On Aug. 28, Ryan Provenzano placed an online order with Nordstrom.
Algonquin Township’s deputy road commissioner bought 18 pairs of Nike socks ($72), three pairs of Levi’s 514 jeans ($178.50) and a $150 pair of Keen Gypsum waterproof hiking boots. With taxes, the bill came to $425.53, according to records obtained by the Northwest Herald.
On Wednesday, that bill was included in the highway department’s monthly bills packet for the review by Algonquin Township officials.
Trustee Rachael Lawrence raised questions about whether the road district’s clothing allowance policy allows Provenzano to spend government dollars on the items he bought.
“If somebody wants to spend their clothing allowance at Saks Fifth Avenue, that’s up to them,” Lawrence said. “I do not believe this is in accordance with current policy.”
Lawrence pointed out Provenzano’s ordered boots did not include steel toes.
“I think going to Nordstrom is a mistake also,” Trustee Dan Shea said.
The main reason Lawrence motioned to pull the bill, while she “may disagree with where he shopped and what he bought,” she said, was this: “It exceeds what I believe to be the policy, and without Andrew Gasser here to confirm that policy, I can’t approve it.”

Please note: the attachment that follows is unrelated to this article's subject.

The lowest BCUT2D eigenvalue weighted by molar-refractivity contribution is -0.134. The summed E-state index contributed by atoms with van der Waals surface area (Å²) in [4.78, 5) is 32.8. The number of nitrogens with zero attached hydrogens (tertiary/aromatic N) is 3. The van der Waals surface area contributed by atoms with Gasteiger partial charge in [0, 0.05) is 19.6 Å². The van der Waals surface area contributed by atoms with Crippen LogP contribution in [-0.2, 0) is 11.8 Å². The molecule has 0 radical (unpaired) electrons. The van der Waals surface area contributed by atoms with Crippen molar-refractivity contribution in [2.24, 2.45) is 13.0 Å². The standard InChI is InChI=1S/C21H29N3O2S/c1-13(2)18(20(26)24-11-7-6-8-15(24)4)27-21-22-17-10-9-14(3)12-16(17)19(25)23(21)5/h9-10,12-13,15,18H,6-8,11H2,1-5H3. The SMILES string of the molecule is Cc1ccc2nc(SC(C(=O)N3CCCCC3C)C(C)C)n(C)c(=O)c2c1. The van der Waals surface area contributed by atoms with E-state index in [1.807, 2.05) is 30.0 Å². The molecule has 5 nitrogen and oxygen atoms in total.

The board voted, 4-0, (Trustee Dave Chapman was out sick) to pull the Nordstrom bill and a reimbursement request for money spent on a road district trip to a conference.
The Northwest Herald in an email asked Gasser to provide his clothing allowance policy, and he did. The policy covered all of Provenzano’s purchases – except the boots.
“Mr. Provenzano returned the boots for the steel-toed version and will be reimbursed up to the $150 that is covered under this policy,” Gasser wrote. “Levis are similar to Carhartt pants. Socks are undergarments.”
The road district’s clothing allowance policy grants $150 a year for steel-toed safety shoes or boots and $250 a year for clothing items, including outerwear made by Carhartt or a similar brand, undergarments made by Under Armour or similar brands, work gloves, work hats and cargo shorts.
Former Highway Commissioner Bob Miller used the same policy.